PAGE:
Climbing Mount Improbable is a book of great impact and skill, written by the most prominent Darwinian of our age.
"Ontogeny recapitulates phylogeny" was Haeckel's answer--the wrong one--to the most vexing question of nineteenth-century biology: what is the relationship between individual development (ontogeny) and the evolution of species and lineages (phylogeny)? In this, the first major book on the subject in fifty years, Stephen Jay Gould documents the history of the idea of recapitulation from its first appearance among the pre-Socratics to its fall in the early twentieth century.
Mr. Gould explores recapitulation as an idea that intrigued politicians and theologians as well as scientists. He shows that Haeckel's hypothesis--that human fetuses with gill slits are, literally, tiny fish, exact replicas of their water-breathing ancestors--had an influence that extended beyond biology into education, criminology, psychoanalysis (Freud and Jung were devout recapitulationists), and racism. The theory of recapitulation, Gould argues, finally collapsed not from the weight of contrary data, but because the rise of Mendelian genetics rendered it untenable.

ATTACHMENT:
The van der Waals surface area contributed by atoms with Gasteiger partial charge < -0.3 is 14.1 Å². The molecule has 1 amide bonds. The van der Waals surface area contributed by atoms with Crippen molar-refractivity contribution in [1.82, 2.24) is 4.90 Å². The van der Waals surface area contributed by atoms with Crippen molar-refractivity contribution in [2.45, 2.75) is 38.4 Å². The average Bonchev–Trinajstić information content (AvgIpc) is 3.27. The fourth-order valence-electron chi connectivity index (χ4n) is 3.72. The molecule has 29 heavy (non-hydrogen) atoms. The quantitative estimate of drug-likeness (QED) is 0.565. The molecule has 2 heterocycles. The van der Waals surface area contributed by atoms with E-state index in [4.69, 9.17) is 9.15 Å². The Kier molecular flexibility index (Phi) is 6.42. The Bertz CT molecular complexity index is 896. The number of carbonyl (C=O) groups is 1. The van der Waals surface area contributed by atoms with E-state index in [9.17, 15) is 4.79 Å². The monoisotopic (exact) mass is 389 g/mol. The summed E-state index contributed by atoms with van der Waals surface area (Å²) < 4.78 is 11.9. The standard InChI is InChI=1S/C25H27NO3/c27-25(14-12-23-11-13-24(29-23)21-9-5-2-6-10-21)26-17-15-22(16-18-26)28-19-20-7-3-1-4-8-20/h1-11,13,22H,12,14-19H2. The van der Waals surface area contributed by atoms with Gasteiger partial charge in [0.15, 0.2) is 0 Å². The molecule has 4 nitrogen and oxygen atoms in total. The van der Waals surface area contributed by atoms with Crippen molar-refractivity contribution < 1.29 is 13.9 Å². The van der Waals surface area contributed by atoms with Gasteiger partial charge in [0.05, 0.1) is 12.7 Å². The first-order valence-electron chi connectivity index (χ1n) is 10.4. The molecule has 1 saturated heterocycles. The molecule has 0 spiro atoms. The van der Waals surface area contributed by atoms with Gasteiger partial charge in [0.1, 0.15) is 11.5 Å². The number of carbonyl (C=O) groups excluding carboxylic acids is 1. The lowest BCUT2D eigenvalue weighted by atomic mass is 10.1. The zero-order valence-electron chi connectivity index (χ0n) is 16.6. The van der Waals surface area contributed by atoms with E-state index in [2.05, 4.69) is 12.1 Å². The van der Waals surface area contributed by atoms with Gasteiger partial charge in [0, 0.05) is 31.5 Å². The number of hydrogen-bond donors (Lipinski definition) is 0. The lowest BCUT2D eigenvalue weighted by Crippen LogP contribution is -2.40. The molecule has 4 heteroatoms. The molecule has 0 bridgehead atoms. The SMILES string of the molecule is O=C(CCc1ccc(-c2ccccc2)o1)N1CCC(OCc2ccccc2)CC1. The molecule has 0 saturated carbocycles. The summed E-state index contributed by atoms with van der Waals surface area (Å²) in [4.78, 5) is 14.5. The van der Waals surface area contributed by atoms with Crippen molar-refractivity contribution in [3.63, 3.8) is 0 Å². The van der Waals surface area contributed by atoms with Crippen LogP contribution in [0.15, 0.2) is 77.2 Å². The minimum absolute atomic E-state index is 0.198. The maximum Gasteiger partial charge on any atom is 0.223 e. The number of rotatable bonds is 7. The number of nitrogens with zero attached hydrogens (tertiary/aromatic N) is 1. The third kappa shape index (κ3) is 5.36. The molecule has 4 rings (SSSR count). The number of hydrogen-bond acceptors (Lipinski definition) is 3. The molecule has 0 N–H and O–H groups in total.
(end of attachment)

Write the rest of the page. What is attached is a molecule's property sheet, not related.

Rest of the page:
Turning to modern concepts, Gould demonstrates that, even though the whole subject of parallels between ontogeny and phylogeny fell into disrepute, it is still one of the great themes of evolutionary biology. Heterochrony--changes in developmental timing, producing parallels between ontogeny and phylogeny--is shown to be crucial to an understanding of gene regulation, the key to any rapprochement between molecular and evolutionary biology. Gould argues that the primary evolutionary value of heterochrony may lie in immediate ecological advantages for slow or rapid maturation, rather than in long-term changes of form, as all previous theories proclaimed.
Neoteny--the opposite of recapitulation--is shown to be the most important determinant of human evolution. We have evolved by retaining the juvenile characters of our ancestors and have achieved both behavioral flexibility and our characteristic morphology thereby (large brains by prolonged retention of rapid fetal growth rates, for example).
Gould concludes that "there may be nothing new under the sun, but permutation of the old within complex systems can do wonders. As biologists, we deal directly with the kind of material complexity that confers an unbounded potential upon simple, continuous changes in underlying processes. This is the chief joy of our science."